It's not unusual for quarterbacks and offensive coordinators to go at it on the sidelines when things aren't going well. Tom Brady famously went off on former New England Patriots offensive coordinator and current Penn State head coach Bill O'Brien in December of 2011 during a 34-27 win over the Washington Redskins, but Tom Brady is Tom Brady, and he's going to get a free pass.
Not so much for Chicago Bears quarterback Jay Cutler, who threw quite the series of temper tantrums in Chicago's 23-10 Week 2 loss to the Green Bay Packers. Cutler was pilloried for showing up left tackle J'Marcus Webb, and for losing control at several points in the game. Cutler was not contrite at all after the fact -- while he said that he shouldn't have pushed his teammate, he considered his behavior to be within the purview of a quarterback who just wants to win.
What will be made of Cutler walking away from offensive coordinator Mike Tice on the sideline during the Bears' Monday night game against the Dallas Cowboys might be another matter. Frustrated at one point over the Bears' inability to much anything going in the first half, Cutler got up from the bench and walked away just as Tice sat down to discuss the gameplan.
"I know you guys have to sell papers," Cutler said to the media after the gane. "It's hard out there. But you can't blow up every headline. Things happen during football games. Just because I walk off and go get water doesn't mean much."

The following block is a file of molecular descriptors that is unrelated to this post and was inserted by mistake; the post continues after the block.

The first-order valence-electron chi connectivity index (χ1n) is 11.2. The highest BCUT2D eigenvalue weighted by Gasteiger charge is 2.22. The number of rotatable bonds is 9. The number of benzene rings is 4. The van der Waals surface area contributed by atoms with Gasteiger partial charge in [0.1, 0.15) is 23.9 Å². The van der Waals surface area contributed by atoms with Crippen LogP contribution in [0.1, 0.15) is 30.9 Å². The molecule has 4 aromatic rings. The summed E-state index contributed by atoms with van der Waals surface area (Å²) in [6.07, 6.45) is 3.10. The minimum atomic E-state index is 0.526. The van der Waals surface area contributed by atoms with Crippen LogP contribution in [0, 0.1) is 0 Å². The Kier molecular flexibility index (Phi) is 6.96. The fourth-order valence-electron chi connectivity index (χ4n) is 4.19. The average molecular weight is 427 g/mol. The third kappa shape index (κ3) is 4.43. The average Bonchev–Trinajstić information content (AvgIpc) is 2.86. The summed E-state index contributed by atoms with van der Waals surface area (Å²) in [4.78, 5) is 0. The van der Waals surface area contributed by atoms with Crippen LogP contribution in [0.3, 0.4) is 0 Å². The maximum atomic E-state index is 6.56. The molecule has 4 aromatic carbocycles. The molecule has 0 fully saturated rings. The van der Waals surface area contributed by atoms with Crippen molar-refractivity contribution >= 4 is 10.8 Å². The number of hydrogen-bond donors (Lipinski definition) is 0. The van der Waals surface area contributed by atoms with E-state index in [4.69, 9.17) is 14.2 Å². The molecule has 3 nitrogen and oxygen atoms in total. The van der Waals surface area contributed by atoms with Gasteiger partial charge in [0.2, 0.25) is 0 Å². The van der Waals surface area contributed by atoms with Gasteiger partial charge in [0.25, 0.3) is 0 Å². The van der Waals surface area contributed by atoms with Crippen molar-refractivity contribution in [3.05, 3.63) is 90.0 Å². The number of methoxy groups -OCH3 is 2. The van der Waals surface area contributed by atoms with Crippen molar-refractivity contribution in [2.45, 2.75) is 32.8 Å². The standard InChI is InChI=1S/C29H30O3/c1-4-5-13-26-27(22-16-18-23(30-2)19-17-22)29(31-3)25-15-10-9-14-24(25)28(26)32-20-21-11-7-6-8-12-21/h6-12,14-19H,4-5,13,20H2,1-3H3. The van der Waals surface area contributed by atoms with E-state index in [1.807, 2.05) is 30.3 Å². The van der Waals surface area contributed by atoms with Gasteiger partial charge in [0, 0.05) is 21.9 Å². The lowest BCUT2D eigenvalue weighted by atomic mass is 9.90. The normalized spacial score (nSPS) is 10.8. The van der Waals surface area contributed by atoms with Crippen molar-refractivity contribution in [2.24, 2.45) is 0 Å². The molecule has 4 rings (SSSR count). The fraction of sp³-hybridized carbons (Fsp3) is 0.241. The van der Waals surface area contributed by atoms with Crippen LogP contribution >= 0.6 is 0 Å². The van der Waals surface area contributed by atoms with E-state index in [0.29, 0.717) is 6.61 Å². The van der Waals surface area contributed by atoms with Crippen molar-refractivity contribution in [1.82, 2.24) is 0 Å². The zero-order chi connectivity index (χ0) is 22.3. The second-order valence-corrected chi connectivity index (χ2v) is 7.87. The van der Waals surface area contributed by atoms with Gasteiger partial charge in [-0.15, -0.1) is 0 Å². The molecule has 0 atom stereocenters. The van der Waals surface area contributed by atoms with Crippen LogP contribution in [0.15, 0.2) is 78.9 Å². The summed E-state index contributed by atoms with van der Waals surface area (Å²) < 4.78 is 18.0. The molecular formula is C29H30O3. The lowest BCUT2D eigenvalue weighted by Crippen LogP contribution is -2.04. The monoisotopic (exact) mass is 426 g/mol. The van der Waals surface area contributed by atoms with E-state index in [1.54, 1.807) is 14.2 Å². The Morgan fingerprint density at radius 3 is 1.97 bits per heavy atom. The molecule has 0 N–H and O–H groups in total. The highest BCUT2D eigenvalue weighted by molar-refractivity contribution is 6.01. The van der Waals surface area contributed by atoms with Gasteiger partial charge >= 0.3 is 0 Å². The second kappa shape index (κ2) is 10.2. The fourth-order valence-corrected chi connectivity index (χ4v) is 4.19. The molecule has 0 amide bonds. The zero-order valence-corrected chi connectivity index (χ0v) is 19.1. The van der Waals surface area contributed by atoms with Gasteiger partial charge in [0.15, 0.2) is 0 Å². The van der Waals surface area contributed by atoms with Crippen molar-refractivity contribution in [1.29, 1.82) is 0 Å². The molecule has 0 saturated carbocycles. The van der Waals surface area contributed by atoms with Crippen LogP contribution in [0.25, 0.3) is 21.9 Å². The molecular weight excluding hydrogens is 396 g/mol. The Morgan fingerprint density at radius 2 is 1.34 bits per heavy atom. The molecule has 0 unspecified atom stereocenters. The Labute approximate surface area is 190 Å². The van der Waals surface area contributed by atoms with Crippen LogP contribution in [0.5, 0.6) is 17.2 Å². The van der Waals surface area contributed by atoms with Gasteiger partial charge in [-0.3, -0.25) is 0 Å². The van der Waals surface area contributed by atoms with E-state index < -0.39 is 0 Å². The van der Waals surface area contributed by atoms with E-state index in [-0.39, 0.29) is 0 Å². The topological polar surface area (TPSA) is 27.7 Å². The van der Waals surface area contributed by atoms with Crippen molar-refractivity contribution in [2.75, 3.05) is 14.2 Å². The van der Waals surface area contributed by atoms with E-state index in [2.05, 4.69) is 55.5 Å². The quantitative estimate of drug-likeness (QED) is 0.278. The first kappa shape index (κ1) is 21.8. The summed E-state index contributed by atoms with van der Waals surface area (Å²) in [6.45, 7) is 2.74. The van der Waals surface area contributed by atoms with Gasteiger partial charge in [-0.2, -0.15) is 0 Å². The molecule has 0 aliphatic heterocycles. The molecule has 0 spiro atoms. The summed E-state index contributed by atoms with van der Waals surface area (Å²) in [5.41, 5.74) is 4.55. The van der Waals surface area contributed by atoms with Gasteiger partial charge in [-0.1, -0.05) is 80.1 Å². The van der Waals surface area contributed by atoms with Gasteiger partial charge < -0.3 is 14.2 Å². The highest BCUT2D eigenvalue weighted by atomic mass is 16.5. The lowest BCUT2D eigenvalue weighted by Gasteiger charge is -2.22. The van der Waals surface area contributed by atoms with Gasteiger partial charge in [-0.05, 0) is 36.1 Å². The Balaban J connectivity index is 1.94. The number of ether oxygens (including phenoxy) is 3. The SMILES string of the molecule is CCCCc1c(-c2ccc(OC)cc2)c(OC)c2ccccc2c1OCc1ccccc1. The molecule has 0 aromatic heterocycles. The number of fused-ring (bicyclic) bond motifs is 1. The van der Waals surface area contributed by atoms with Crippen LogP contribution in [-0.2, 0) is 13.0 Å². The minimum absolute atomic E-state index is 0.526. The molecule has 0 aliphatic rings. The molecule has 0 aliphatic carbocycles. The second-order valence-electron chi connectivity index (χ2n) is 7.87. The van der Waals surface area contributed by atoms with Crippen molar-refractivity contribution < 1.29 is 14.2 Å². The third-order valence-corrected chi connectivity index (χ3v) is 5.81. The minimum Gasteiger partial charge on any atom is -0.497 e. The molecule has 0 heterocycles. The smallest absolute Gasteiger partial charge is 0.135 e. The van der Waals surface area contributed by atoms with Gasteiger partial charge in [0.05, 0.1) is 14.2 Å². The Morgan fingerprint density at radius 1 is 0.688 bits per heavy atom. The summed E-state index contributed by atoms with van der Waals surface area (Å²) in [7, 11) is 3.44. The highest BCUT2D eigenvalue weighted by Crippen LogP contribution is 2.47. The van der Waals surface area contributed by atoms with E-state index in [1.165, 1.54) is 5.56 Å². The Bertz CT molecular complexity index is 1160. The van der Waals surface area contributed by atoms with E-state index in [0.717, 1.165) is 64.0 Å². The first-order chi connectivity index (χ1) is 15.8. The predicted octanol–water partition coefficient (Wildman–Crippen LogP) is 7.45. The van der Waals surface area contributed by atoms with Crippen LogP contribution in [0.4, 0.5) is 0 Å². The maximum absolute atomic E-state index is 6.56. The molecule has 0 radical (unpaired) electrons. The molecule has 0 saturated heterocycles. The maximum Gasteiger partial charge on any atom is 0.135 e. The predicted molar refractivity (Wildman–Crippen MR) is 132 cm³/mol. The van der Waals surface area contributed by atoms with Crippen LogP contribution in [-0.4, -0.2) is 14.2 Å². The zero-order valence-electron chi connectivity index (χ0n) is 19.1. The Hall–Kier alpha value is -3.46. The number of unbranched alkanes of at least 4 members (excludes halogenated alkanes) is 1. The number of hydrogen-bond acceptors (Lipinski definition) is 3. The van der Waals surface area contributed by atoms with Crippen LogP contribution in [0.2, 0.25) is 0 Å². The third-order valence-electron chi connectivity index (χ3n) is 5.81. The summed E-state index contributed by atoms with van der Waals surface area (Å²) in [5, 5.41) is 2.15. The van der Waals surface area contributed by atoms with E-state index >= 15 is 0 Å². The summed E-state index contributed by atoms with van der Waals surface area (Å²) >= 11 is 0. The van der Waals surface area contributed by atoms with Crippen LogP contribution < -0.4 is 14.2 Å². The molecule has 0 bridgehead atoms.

Despite Cutler's history, he's got a valid point there. This stuff happens more often than you might think, though it is blown up for reasons that are very much Cutler's fault.
The Bears had to call timeout on two drives because the play clock was winding down, and the plays were coming in slow. It's not the first time that has happened, as Cutler (sort of) said on a recent radio show.
"I think he's getting better and better each week, and he's putting more and more into it," Cutler said of Tice's play-calling and game management. "He's taking more advice and learning on the run, and I think he's doing a great job. It's not an easy job ... It's a tough job, it really is, to call plays and be 2-3 plays ahead of it."
Cutler was understanding on the radio. On the field, it wasn't quite the same.
[Michael Silver: Refs' reign of error not enough to hold Packers down]
In the end, it didn't matter, except to the morning talk shows that will make a mountain out of this molehill. In the Bears' 34-18 win, Cutler threw 18 completions in 24 attempts for 275 yards and two touchdowns. In the second half, Cutler completed 11 of 12 passes for 219 yards and both scores.
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